3, 4, or 5 Stars…What Does That Really Mean?

Published by Aqqaint on

How are we defining reputations these days?


I ask myself this more and more. Each time I buy something online or look for a new restaurant, I am plunged into the world of online reviews. I am now spending the next 15 to 30 mins or more sorting through reviews on Amazon, Yelp, Airbnb, etc. lost in endless sea of stars and comments.

I would say that the five-star review system has become the most valued currency of the sharing economy and eCommerce as a whole. You simply can’t survive as a business or consumer without it. This is a little frightening. Especially, considering we now see the review system everywhere we look. It’s used to rate schools, neighborhoods, parks, playgrounds, and more. There is very little we don’t rely on a five-star rating for these days, but how reliable are these reviews and who is behind them?  The answer might surprise you!

Who do you trust?



Why do we place our trust, both as sellers and consumers, in a system of stranger-based reviews? Simply stated, there is no better option. When we shop online or decide which restaurant to eat at, or which Airbnb rental to choose we are boxed into relying on a five-star review. That doesn’t give me a lot of confidence. I’m not alone either. “65% of consumers do not trust product ratings on eCommerce sites”.

Reputation and trust go hand-in-hand

There was a time when reputations used to mean something. When it was earned over a period of time and had to be maintained with people who knew you. Now, we have detached ourselves from each other and from the products we buy through these online reviews. And it’s more important than ever to get this right as we continue to move more of our purchase power and decision-making online. So what makes a person or company trustworthy?

Trust is fundamentally based on four core principles: 

  1. Credibility – demonstrating expertise through actions and views over time
  2. Reliability – setting expectations and living up to them over time
  3. Intimacy – a closeness or connection developed over time
  4. Self-motivation – excess self-motivation leads to a breakdown of trust

Unfortunately, the current five-star review system does not satisfy any of these core principles, yet we continue to trust reviews to make most of purchases and even some of our biggest life decisions, like which neighborhoods to live or cars to buy.

Something to consider…

Take an Airbnb reviewer as an example. Most people stay at someone’s home once, and leave a review based on their singular experience with the host. The host’s online reputation is collectively based on one experience per person from a wide variety of strangers with different values, backgrounds, expectations. We stay at someone’s home and pass judgment on their communication, habits, and home all from a single stay. That’s just not accurate.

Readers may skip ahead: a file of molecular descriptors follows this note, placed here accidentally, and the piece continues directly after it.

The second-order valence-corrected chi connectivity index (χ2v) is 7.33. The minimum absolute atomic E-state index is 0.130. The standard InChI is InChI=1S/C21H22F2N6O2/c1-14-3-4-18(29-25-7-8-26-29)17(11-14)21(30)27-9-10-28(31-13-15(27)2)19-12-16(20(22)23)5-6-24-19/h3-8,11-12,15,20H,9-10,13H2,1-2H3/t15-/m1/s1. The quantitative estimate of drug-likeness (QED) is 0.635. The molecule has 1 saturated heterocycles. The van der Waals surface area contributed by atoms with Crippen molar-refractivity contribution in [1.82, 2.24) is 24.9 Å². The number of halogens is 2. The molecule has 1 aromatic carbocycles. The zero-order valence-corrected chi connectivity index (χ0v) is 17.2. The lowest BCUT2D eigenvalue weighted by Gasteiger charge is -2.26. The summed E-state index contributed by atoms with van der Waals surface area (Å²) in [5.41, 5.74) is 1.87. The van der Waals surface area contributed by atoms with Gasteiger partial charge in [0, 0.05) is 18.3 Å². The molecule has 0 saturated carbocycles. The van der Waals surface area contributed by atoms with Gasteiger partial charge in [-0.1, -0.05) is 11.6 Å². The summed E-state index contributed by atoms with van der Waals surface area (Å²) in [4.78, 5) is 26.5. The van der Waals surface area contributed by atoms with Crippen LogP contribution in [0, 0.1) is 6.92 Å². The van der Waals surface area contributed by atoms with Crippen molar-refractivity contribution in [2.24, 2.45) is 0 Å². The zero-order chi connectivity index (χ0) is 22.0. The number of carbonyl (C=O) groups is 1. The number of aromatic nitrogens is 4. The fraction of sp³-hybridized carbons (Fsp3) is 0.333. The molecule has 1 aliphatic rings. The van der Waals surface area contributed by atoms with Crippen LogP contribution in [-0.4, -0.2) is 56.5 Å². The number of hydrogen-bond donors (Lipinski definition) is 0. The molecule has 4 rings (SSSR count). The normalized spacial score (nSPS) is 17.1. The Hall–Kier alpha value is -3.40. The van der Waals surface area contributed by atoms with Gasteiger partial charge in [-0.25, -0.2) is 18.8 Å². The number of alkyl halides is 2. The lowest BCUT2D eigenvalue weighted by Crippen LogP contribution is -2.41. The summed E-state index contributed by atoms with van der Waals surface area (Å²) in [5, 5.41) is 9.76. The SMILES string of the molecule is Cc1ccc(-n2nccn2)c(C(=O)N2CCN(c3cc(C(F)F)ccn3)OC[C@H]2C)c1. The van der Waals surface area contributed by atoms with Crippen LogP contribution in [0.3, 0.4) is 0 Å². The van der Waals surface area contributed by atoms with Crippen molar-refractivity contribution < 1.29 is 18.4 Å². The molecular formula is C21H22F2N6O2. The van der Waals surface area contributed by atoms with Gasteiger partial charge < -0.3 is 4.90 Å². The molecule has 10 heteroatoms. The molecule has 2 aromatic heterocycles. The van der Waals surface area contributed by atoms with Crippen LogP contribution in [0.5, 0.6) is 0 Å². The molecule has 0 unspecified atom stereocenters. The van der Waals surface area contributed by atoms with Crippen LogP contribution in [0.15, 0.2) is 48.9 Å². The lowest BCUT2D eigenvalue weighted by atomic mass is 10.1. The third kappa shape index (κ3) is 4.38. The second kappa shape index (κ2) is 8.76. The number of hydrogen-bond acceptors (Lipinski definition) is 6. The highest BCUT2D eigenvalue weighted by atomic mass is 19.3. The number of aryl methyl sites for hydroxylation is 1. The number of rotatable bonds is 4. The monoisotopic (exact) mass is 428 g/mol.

How can everything be the best thing out there?

Everything seems to have 4 to 4 ½ stars! This is apparently where years of reviews have landed us. It seems no matter the product, service, or person we are all right around 4 ½ stars. We are all just at the tipping point of TOTAL EXCELLENCE. Except it’s not true. Behind the scenes, companies are offering huge discounts and sometimes paying outright for your reviews. In some cases, you can even pay for negative reviews of your competition. So 4 ½ stars or 5 stars or 3 stars really doesn’t mean a thing unless you have the ability to back that review up with some additional information about the reviewer. And for all the reviews out there, a surprisingly small number of us are actually leaving them. MIT found that only about 1.5%, or 15 out of 1,000, people write reviews. 

Time for a change!

Maybe it’s time we set the bar a little higher and turned to our instincts to reach out to family, friends, colleagues, etc. when we are looking for recommendations. 92% of people say they “trust friends and family above all other forms of advertising”. Remember a five-star review system is a marketing tool invented to make online purchasing more attractive. We don’t have to continue to give it power. We can develop a better system. I remember a quote from an old boss who used to say, “Trust but verify” It’s time we all took those words to heart a little more.

Tell us what you think, have you ever spotted a review you knew was too good (or bad) to be true?